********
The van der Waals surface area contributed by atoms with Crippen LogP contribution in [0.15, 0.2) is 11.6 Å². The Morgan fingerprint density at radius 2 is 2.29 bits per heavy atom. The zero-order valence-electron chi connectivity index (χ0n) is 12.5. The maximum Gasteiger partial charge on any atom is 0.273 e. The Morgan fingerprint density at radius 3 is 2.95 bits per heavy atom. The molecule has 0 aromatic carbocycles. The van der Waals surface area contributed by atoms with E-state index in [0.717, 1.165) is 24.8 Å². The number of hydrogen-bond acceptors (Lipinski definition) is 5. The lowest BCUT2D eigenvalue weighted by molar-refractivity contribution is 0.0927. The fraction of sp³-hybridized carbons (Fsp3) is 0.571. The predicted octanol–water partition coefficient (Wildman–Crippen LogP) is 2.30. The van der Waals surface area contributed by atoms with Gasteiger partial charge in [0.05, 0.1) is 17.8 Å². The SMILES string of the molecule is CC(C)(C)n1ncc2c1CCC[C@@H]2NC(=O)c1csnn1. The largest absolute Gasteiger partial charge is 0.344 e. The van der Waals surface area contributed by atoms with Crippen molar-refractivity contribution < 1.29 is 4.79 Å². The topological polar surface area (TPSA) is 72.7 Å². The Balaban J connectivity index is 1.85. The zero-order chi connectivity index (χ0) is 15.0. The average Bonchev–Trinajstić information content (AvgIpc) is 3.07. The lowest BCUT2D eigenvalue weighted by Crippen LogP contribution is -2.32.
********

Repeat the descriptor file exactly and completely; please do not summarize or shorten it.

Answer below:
The van der Waals surface area contributed by atoms with Crippen LogP contribution in [0.15, 0.2) is 11.6 Å². The Morgan fingerprint density at radius 2 is 2.29 bits per heavy atom. The zero-order valence-electron chi connectivity index (χ0n) is 12.5. The maximum Gasteiger partial charge on any atom is 0.273 e. The Morgan fingerprint density at radius 3 is 2.95 bits per heavy atom. The molecule has 0 aromatic carbocycles. The van der Waals surface area contributed by atoms with E-state index in [0.717, 1.165) is 24.8 Å². The number of hydrogen-bond acceptors (Lipinski definition) is 5. The lowest BCUT2D eigenvalue weighted by molar-refractivity contribution is 0.0927. The fraction of sp³-hybridized carbons (Fsp3) is 0.571. The predicted octanol–water partition coefficient (Wildman–Crippen LogP) is 2.30. The van der Waals surface area contributed by atoms with Gasteiger partial charge in [0.05, 0.1) is 17.8 Å². The SMILES string of the molecule is CC(C)(C)n1ncc2c1CCC[C@@H]2NC(=O)c1csnn1. The largest absolute Gasteiger partial charge is 0.344 e. The van der Waals surface area contributed by atoms with Crippen molar-refractivity contribution < 1.29 is 4.79 Å². The topological polar surface area (TPSA) is 72.7 Å². The Balaban J connectivity index is 1.85. The zero-order chi connectivity index (χ0) is 15.0. The average Bonchev–Trinajstić information content (AvgIpc) is 3.07. The lowest BCUT2D eigenvalue weighted by Crippen LogP contribution is -2.32.